Computers, Phones, and the Internet: Domesticating Information Technology

By Robert Kraut; Malcolm Brynin et al. | Go to book overview

4
Older People and
New Technologies

Why Older People?

Yoel Raban

Malcolm Brynin

Age tends to be associated with reduced health and resources, as well as diminished openness to new experiences. Yet aging is not a one-dimensional process. In the case of adaptation to new technological developments, even if the average use of new information and communication technologies (ICTs) by older people is lower than that of younger people, the behavior of older people nevertheless contains considerable variation. We should neglect neither this variation nor its possible effects. Just as with younger people, the factors among older people that influence ICT behavior are varied, including age itself (i.e., very old people are different from less old people), gender, education, social class, income, wealth, and so on. A study of people aged 70 years and over in Berlin found that although age tends to reduce variation in capacities, the latter remains considerable. Nearly 30% of the sample could be classed as “vitally involved,” “socially embedded,” or “active.” Not all were equally fit and active, but another 23% were “satisfied with life” or “independent” (Baltes & Mayer, 1999, p. 502). Material differences are also important. In Britain, in the mid-1990s, average weekly nonessential spending was nearly £250 for the richest tenth of two-person households with an occupational pension, compared to £50 for the richest tenth of oneperson households on a state pension (Mann, 2001, p. 96). This disparity makes a huge difference to the ability to adopt new ICTs because the elderly poor are exceptionally poor.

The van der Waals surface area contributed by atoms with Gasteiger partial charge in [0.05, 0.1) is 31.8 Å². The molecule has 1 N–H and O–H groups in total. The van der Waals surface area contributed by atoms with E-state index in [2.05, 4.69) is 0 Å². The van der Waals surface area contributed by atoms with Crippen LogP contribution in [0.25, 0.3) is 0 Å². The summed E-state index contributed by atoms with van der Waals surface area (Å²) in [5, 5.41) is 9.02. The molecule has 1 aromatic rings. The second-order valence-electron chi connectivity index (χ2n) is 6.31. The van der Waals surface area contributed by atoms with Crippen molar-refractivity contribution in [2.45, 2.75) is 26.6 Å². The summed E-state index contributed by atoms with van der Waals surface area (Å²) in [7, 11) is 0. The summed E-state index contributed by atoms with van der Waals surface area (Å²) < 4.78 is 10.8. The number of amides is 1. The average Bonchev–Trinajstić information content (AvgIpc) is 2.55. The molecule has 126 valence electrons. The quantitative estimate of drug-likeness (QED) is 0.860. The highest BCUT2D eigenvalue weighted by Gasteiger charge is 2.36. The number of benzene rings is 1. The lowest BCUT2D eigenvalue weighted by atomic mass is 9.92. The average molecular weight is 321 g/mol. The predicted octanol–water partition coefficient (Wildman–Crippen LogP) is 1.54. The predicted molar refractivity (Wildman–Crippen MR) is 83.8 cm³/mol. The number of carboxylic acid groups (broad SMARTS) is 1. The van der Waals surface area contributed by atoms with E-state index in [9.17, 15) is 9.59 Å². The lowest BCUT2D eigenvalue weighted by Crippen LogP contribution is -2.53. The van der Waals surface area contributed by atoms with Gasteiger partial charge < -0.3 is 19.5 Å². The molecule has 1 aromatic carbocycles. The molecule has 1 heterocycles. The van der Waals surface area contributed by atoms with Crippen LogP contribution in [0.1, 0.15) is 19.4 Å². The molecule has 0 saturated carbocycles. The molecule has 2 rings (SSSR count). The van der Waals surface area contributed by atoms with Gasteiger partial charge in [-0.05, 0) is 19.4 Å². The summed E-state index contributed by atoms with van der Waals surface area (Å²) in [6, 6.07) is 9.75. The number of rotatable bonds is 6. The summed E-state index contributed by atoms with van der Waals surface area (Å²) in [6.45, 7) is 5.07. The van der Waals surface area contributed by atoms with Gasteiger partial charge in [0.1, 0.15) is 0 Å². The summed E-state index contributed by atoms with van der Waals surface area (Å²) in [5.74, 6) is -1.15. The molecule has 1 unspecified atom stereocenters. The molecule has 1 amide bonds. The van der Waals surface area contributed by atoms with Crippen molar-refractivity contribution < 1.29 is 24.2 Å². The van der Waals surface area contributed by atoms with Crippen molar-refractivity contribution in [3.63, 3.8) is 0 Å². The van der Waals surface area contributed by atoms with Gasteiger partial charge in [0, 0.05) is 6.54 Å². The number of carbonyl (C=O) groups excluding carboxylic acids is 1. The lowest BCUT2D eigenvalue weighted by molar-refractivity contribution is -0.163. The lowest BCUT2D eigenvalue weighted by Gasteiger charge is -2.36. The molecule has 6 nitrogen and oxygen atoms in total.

The constraints of old age are not only material but may derive from ill health, loss of social networks, and unfamiliarity with the new. In a survey in Belgium, although 85% of those aged 18– 29 years considered computers useful, only 32% of those over 65 year of age agreed (Galand & LobetMaris, undated). Yet it would be wrong to assume that only the young have learning curves, even if they move along these curves faster. The Berlin study mentioned above found that a majority of the elderly people in the sample wished to or were able to continue to learn. Whereas PC access declines among older people, for instance, from 57% of those in their 50s to 32% of those in their 60s, over 30% of people aged over 50 years who responded to the appropriate question in another European survey said they wished to improve their computers skills (SeniorWatch, 2002, pp. 52–58).

The “problem,” if it is a problem, comes from the lack of resources to move along the learning curve inherent in the need to adapt to any new tech

-43-

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